As Broadway begins to reopen its theatres, Playbill is reaching out to artists to see how they are physically and creatively responding to a changed world.
The series continues with soprano Janinah Burnett, who appears in the ensemble and covers the role of Carlotta in the Broadway production of The Phantom of the Opera, which will resume performances at the Majestic Theatre October 22. The artist made her Broadway debut in Baz Lurhmann’s La Bohème and subsequently joined the Metropolitan Opera, where she has appeared in productions of Carmen, La Bohème, Parsifal, Le Nozze di Figaro, La Rondine, The Enchanted Island, Iphigénie en Tauride, Elektra, and Manon. Burnett's other roles in over 25 cities around the world include Bess in Porgy and Bess, Violetta in La Traviata, Donna Anna and Donna Elvira in Don Giovanni, Norina in Don Pasquale, Sophie in Der Rosenkavalier, Marguerite in Faust, Leïla in Les Pêcheurs de Perles, Pamina in Die Zauberflöte, and Micaëla in Carmen.
What is your typical day like now?
On a typical day, I rise early, do some sort of work out involving a HIIT training followed by a long walk in the park. When I return, I work at the computer sending emails, business marketing, research, etc. When that’s finished, it’s usually evening and time to wind down by cooking something wonderful in my air fryer given to me by my great friend and badass stagehand Kristina Miller. While I eat my delicious meal, I usually watch one of my favorite Avengers movies or a great series like Godfather of Harlem.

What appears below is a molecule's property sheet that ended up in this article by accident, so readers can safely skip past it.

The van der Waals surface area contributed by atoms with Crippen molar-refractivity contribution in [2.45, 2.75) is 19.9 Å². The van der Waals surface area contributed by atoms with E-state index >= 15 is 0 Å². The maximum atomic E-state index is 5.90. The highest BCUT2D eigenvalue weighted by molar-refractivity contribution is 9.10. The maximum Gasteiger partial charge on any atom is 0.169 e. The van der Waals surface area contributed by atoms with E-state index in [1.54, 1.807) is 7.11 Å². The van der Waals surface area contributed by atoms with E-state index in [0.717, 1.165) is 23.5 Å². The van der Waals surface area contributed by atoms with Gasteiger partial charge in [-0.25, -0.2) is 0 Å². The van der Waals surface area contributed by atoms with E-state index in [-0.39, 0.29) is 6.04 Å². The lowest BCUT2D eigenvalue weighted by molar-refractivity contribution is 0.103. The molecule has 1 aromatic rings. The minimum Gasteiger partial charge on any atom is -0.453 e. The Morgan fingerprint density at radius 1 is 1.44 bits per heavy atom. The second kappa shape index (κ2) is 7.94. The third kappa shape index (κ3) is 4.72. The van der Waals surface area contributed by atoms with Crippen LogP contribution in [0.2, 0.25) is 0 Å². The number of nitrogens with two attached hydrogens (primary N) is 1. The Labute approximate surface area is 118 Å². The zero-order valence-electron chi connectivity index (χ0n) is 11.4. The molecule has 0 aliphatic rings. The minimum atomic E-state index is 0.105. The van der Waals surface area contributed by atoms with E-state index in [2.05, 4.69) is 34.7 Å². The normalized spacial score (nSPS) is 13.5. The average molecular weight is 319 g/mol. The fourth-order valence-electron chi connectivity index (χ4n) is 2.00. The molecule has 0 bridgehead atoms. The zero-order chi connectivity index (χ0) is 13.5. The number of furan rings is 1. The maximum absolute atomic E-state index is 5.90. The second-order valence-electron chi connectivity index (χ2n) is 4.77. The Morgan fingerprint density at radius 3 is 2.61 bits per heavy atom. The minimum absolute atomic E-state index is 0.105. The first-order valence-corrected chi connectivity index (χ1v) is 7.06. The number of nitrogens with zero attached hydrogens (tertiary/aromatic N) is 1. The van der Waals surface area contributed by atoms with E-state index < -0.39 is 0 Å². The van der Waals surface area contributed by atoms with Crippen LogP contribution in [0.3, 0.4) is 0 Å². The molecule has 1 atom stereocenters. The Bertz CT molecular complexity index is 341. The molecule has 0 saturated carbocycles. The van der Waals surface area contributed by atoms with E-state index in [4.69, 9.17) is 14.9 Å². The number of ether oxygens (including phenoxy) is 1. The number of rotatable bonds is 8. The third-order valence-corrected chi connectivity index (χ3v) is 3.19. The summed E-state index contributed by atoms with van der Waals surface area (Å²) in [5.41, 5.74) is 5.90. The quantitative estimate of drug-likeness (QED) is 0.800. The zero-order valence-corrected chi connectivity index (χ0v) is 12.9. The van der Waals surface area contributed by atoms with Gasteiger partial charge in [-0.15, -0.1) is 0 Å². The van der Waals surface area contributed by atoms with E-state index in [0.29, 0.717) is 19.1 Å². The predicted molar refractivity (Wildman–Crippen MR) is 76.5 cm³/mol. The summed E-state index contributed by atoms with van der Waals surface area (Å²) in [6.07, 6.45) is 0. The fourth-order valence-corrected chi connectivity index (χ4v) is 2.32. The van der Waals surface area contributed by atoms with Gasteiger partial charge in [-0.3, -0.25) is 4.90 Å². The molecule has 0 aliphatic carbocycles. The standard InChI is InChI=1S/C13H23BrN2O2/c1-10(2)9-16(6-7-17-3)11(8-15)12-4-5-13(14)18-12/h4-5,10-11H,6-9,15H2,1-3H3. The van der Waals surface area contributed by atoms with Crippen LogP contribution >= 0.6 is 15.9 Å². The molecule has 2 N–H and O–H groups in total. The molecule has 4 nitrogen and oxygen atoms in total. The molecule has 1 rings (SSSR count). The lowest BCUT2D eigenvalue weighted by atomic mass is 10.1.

What book/TV show/podcast/film should everyone take the time to consume during this period?
I wholeheartedly recommend Eartha Kitt’s autobiography Alone with Me. While this book is out of print and one may have to search to find this gem, it is so worth the search! In this book, Ms. Kitt candidly speaks of coming of age in life and in the entertainment business. She also chronicles her experience of being blacklisted and placed on the CIA watch list for speaking out for those in need. I was not only educated by her words in this book but motivated by her sacrifice as an artist activist in whose faithful footsteps I walk.
How, if at all, are you keeping your creative juices flowing? Has that been helpful to you?
My creative juices have been gushing! When the shutdown first began, I started a Balcony Concert Series, in which I sang songs from my balcony once or twice a week for my neighbors and in honor of first responders. I included a potpourri of music that inspired me and that I believed would inspire my audiences. The concerts truly lifted me and reignited the fire of my artist spirit. I posted the concerts online to share with the world with the hopes of inspiring and uplifting everyone who watched.
In addition, I finished my ultimate passion project: the release of my debut music recording, entitled Love the Color of Your Butterfly. A seamless fusion of jazz and classical music genres, Love the Color of Your Butterfly is truly an enormous gift that I lovingly embraced with the abundance of time given us.
Are you working on any theatrical projects during this time?